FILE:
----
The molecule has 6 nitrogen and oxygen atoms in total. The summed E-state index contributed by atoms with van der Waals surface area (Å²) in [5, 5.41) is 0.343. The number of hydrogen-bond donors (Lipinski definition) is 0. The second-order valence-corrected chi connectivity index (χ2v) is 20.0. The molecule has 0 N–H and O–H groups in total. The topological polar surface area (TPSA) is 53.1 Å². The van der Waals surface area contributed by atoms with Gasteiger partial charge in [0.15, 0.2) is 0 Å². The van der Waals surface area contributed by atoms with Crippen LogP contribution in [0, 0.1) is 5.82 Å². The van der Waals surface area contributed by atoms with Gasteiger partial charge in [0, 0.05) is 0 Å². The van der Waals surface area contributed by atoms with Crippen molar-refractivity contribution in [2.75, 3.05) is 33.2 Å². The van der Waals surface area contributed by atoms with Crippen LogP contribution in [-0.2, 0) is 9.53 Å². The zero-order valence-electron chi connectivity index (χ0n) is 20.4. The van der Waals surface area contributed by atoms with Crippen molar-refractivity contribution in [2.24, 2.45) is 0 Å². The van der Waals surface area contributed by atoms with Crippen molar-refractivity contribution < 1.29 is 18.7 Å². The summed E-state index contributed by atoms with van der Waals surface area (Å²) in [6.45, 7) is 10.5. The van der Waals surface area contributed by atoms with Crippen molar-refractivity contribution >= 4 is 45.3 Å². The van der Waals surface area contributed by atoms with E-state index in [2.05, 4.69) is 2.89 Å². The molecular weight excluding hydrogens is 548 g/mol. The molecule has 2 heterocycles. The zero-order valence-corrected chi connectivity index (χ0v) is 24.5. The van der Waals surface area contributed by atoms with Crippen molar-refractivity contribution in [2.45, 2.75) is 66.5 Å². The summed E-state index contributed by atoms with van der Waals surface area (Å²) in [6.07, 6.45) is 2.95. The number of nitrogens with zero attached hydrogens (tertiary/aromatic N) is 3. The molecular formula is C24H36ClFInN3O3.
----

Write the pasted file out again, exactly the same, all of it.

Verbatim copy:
The molecule has 6 nitrogen and oxygen atoms in total. The summed E-state index contributed by atoms with van der Waals surface area (Å²) in [5, 5.41) is 0.343. The number of hydrogen-bond donors (Lipinski definition) is 0. The second-order valence-corrected chi connectivity index (χ2v) is 20.0. The molecule has 0 N–H and O–H groups in total. The topological polar surface area (TPSA) is 53.1 Å². The van der Waals surface area contributed by atoms with Gasteiger partial charge in [0.15, 0.2) is 0 Å². The van der Waals surface area contributed by atoms with Crippen LogP contribution in [0, 0.1) is 5.82 Å². The van der Waals surface area contributed by atoms with Gasteiger partial charge in [0, 0.05) is 0 Å². The van der Waals surface area contributed by atoms with Crippen molar-refractivity contribution in [2.75, 3.05) is 33.2 Å². The van der Waals surface area contributed by atoms with Crippen LogP contribution in [-0.2, 0) is 9.53 Å². The zero-order valence-electron chi connectivity index (χ0n) is 20.4. The van der Waals surface area contributed by atoms with Crippen molar-refractivity contribution in [2.24, 2.45) is 0 Å². The van der Waals surface area contributed by atoms with Crippen molar-refractivity contribution < 1.29 is 18.7 Å². The summed E-state index contributed by atoms with van der Waals surface area (Å²) in [6.45, 7) is 10.5. The van der Waals surface area contributed by atoms with Crippen molar-refractivity contribution >= 4 is 45.3 Å². The van der Waals surface area contributed by atoms with E-state index in [2.05, 4.69) is 2.89 Å². The molecular weight excluding hydrogens is 548 g/mol. The molecule has 2 heterocycles. The zero-order valence-corrected chi connectivity index (χ0v) is 24.5. The van der Waals surface area contributed by atoms with Crippen molar-refractivity contribution in [2.45, 2.75) is 66.5 Å². The summed E-state index contributed by atoms with van der Waals surface area (Å²) in [6.07, 6.45) is 2.95. The number of nitrogens with zero attached hydrogens (tertiary/aromatic N) is 3. The molecular formula is C24H36ClFInN3O3.